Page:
This Week in The Civil War, for week of Sunday, July 14: `Glory': African-American regiment assaults Fort Wagner.
After one recent failed attempt to take Fort Wagner on Morris Island on South Carolina's coast, an all-black regiment formed as the 54th Massachusetts Infantry launched an all-out attack on July 18, 1863, that would inspire the 1989 movie "Glory." Vicious hand-to-hand fighting ensued, with many left dead and wounded as Confederates holding the fort fought back from a fort bristling with artillery. Black troops bravely headed up the parapets, even as many were mowed down by artillery and gunfire. It was one of the prominent moments when African-Americans played a major role in Civil War combat. After the bloodied, tattered regiment was turned back, other Union units also tried to take the fort and failed. Once the fighting subsided, far heavier losses were counted on the Union side with about 1,515 casualties to about 174 Confederates defending the fort. The 54th's colonel, Robert Gould Shaw, was among the dead. Soon afterward, Federal forces would besiege Fort Wagner and force it to be abandoned by the Confederate defenders in September 1863, far later than Union generals had hoped at that point 150 years ago in the Civil War.
This Week in The Civil War, for week of Sunday, July 21: Union pursuit of Lee's retreating fighters into Virginia.
Confederate Gen. Robert E. Lee, his bloodied forces still retreating after their defeat at Gettysburg, was confronted by harassing Union forces that followed his columns in pursuit this July week in 1863. Now some weeks after failure to carry out his second invasion of the North, Lee's fighters have returned back over the Potomac River, withdrawing into the Shenandoah Valley in Virginia. There, a group of Union fighters under Maj. Gen. William H. French began attacking Confederate columns near Manassas Gap – at Wapping Heights – as they withdrew into the Virginia countryside on July 23, 1863. The Union onslaught opened robustly but Confederate artillery pulled up and began firing back, hindering the federal fighters. The Union's badly organized attacks had to be halted by nightfall and Confederate fighters move safely beyond the reach of their Union pursuers during the early morning hours of July 24, 1864. President Abraham Lincoln had urged Union forces to urgently pursue and destroy the enemy after the federal victory at Gettysburg. But because Confederate fighters were able to escape to safety, they would be able to reorganize and fight another day – setting the stage for many more months of combat ahead.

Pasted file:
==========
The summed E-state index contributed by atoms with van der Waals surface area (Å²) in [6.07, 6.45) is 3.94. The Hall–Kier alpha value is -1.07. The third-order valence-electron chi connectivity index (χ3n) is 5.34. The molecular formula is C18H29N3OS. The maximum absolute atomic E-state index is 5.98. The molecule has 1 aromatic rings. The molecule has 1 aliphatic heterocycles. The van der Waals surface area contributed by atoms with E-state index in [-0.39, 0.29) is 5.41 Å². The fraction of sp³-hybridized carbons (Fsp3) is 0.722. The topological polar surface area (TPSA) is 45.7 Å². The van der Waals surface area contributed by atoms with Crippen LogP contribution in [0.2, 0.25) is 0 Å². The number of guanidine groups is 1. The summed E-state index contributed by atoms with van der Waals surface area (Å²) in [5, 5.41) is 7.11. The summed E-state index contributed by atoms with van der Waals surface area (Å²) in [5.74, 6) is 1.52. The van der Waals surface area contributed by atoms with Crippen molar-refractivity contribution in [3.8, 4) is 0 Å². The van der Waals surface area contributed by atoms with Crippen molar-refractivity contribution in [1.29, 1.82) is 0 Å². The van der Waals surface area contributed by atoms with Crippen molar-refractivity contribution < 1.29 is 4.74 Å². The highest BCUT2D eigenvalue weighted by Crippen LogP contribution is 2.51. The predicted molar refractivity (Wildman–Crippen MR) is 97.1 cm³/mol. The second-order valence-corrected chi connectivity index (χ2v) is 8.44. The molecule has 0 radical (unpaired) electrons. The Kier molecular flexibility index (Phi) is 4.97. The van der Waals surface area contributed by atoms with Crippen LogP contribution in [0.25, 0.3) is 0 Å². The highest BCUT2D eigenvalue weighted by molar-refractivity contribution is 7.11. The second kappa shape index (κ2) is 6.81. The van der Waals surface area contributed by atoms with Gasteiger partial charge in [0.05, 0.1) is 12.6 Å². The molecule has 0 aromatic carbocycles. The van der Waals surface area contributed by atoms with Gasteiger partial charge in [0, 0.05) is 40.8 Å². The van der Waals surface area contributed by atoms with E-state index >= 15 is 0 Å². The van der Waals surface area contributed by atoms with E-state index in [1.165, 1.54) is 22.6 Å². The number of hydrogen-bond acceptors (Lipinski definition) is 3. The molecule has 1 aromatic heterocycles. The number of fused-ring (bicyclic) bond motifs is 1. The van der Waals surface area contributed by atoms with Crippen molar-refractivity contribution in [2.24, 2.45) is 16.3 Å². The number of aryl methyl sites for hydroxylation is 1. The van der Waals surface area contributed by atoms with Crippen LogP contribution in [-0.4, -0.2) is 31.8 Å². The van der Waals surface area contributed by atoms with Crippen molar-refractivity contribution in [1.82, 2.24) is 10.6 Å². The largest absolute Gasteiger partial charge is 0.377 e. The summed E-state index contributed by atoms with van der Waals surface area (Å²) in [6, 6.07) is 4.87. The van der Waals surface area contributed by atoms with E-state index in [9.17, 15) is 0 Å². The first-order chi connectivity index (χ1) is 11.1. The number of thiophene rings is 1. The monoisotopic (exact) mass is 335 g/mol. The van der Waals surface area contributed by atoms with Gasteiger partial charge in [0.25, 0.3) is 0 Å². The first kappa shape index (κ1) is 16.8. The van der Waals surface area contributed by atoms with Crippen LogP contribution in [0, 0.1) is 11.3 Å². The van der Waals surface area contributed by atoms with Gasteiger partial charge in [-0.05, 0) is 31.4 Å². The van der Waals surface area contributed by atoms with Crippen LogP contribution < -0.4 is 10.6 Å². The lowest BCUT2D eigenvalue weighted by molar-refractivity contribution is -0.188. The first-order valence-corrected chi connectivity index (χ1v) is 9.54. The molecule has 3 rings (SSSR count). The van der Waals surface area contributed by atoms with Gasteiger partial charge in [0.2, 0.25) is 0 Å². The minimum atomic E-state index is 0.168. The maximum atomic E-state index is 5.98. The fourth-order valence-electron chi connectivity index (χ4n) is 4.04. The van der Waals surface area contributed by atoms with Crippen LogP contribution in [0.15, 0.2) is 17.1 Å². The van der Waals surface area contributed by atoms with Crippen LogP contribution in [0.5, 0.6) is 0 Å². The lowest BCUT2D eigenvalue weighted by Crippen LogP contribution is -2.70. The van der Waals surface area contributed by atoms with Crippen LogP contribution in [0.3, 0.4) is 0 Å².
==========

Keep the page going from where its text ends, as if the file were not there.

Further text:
This Week in The Civil War, for week of Sunday, July 28: Confederates regroup after Gettysburg.
Confederate Gen. Robert E. Lee wrote this week 150 years ago in the Civil War to the president of the Confederacy as his battered army continued its recovery from defeat at Gettysburg. Both North and South had experienced heavy bloodletting in the fight and were bidding to regroup after what would turn out to be the pivotal battle of the war. In a letter dated July 31, 1863, Lee told Confederate President Jefferson Davis that the adverse turn of events at Gettysburg for the South cannot be blamed on anyone but himself. "No blame can be attached to the army for its failure to accomplish what was projected by me, nor should it be censured for the unreasonable expectations of the public. I am alone to blame, in perhaps expecting too much of its prowess & valour," Lee wrote Davis. In the same letter, Lee added: "Our loss has been heavy, that of the enemy's proportionally so." And he concluded that his plan could have worked if all the elements of his war strategy had come together as expected: I still think if all things could have worked together it would have been accomplished." Many letters were going back and forth between Davis and Lee at this point in the war, with Davis at the time promising to rapidly furnish more fighters for the badly depleted Army of Northern Virginia.
This Week in The Civil War, for week of Sunday, Aug. 4: Confederate Gen. Robert E. Lee offers to resign.
Barely a month after his army's defeat at Gettysburg in Pennsylvania, Confederate Gen. Robert E. Lee offered to resign 150 years ago this week in the Civil War. Lee, whose military leadership was being questioned after the heavy casualties at Gettysburg, was under the spotlight of trenchant criticism in Southern newspapers. Lee only recently had said he alone shouldered any blame for the defeat – that in a letter days earlier to Confederate President Jefferson Davis. On Aug. 8, 1863, Lee again wrote Davis, this time offering to resign. "I have been prompted by these reflections more than once since my return from Pennsylvania to propose to Your Excellency the propriety of selecting another commander for this army. I have seen and heard of expression of discontent in the public journals at the result of the expedition. I do not know how far this feeling extends in the army ... I, therefore, in all sincerity, request Your Excellency to take measures to supply my place." Davis declined to accept the offer. In fact, Davis responded that he could find no other "more fit to command" and a general who also had the confidence of his troops.